The town will be holding a special election sometime in August to fill vacancies on the selectboard, school board, and in the listers office.
Lori O’Hern has stepped down from her elected posts on the school board and the listers office to take the administrative assistant position at Dover School. She replaced longtime assistant Helen Brown.
O’Hern served two years on the school board and was elected to a three-year lister term in March.
Sherm Jenne has resigned from the selectboard because he is relocating out of the area. He was elected to the selectboard in March. He also served as one of Dover’s representatives to the Bitown Economic Development Committee.
O’Hern noted some important achievements by the listers during her time on the board. “The most important thing the board of listers accomplished during my term,” she said, “was the work that Alice Veraguth, chair, and Jim Boyle, assessor, did to convince the state to revisit Dover school district’s common level of appraisal. Due to their petition, the state revisited sales and favorably adjusted the percentage for Dover from .92 to .98 in 2011. The CLA for 2012 is .99, which means that property assessments are at 99% of fair market value.”
O’Hern also noted some work ahead, saying the biggest challenge facing listers is to make sure appraisal rates mirror current market values. She encouraged property owners to make sure their assessments are accurate and up to date.
Jenne, who is moving to Indiana, said he was proud of what the selectboard accomplished.
“We did quite a bit in a short period of time” he said. “It was great working with the highway department. Bobby Holland’s done a great job. I see the economic development going well, too. Ken (Black) and Linda (Anelli) have accomplished a lot. They’ve done an outstanding job as part-time staff. “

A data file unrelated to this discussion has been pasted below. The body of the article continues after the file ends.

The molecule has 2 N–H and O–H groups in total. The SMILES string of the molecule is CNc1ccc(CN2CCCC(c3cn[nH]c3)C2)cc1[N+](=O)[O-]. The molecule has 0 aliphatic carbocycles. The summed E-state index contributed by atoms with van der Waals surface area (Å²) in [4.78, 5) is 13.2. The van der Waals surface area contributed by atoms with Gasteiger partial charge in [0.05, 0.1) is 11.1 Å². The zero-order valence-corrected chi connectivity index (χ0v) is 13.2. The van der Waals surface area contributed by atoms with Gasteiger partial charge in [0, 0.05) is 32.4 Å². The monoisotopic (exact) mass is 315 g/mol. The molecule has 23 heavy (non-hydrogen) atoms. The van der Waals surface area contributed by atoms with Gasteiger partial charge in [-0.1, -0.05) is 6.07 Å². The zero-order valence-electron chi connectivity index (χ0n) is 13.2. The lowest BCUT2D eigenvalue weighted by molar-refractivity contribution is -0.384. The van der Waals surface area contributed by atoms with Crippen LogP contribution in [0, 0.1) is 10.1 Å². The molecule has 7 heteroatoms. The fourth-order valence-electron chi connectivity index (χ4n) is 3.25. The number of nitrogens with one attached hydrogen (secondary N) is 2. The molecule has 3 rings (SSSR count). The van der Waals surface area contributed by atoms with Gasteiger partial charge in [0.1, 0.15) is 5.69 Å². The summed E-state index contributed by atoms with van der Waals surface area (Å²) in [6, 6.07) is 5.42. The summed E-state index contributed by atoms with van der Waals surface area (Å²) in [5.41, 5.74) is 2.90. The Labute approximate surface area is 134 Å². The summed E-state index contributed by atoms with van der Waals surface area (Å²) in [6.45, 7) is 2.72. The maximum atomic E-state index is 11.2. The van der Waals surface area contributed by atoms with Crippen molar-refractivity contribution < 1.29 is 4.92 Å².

Jenne also said the board, and the town, will face some challenges in the future. “I think we need younger people to get involved. To do that we may need to up the amount members are compensated. Maybe we can up the amount to $3,000. That might get some younger folks interested.”
Jenne passed on a word of advice to potential candidates. “When somebody gets on the board, they need to be a team player,” he said. “Some people run their own agenda. That’s not going to work.”
Jenne also thanked voters for their support. “I’m sorry I let you down, but I’ve got some battles I have to deal with. I love Vermont, and will always have a place in my heart for it.”
Recounting her time on the Dover School Board, O’Hern noted one particular accomplishment.
“The state’s education funding system and local impacts on educational opportunities are an ongoing challenge for Dover’s school board,” said O’Hern. “This year it’s been rewarding for me to see positive forward movement regarding this issue. I appreciate the efforts that Laura Sibilia, Dover school board member, has put into commissioning a study looking at the relationship between tax rates and educational opportunity, and hiring a lobbying firm to push for legislative action. Ultimately, this has led to the formation of a legislative study group which may change opinions on education funding.”
O’Hern said she was also pleased with the new after-school program launched this past school year, and with the prospects of the school building being used more as a community center during non-school hours. “I would encourage the board to continuing partnering with the town of Dover,” she said, “to hold community events like Green Up Day and Dover Day, which is also a great way to utilize the school. “
Scott Wilson has been appointed as an interim school director, to temporarily fill O’Hern’s position. Vermont statute requires the post be filled within 30 days. Wilson expressed an interest, and was appointed at the June 19 meeting. But he will have to run for election to fill the seat permanently. Wilson is a longtime Dover resident and a fifth-grade teacher at Deerfield Valley Elementary School in Wilmington.
Wilson, who submitted a letter to the school board expressing his interest in the opening, was unavailable for comment.
Town clerk Andy McLain said state statute requires school boards to appoint an interim school director within 30 days of any resignation. “The law is more vague when it comes to towns,” he added. “It doesn’t specify 30 days.”
McLain added that petitions are available from his office for any potential candidates. Anyone interested running for the position must submit a petition signed by at least 11 registered voters, or 1% of the town’s voters. Any candidate must also be a resident and a registered voter in the town.
The selectboard is targeting August 28, the same day as the Vermont presidential primary, as the special election date. The school board needs to sign off on the date before it can be warned. The deadline for filing nominating petitions will also be set when the election date is approved. Voters will choose by Australian ballot.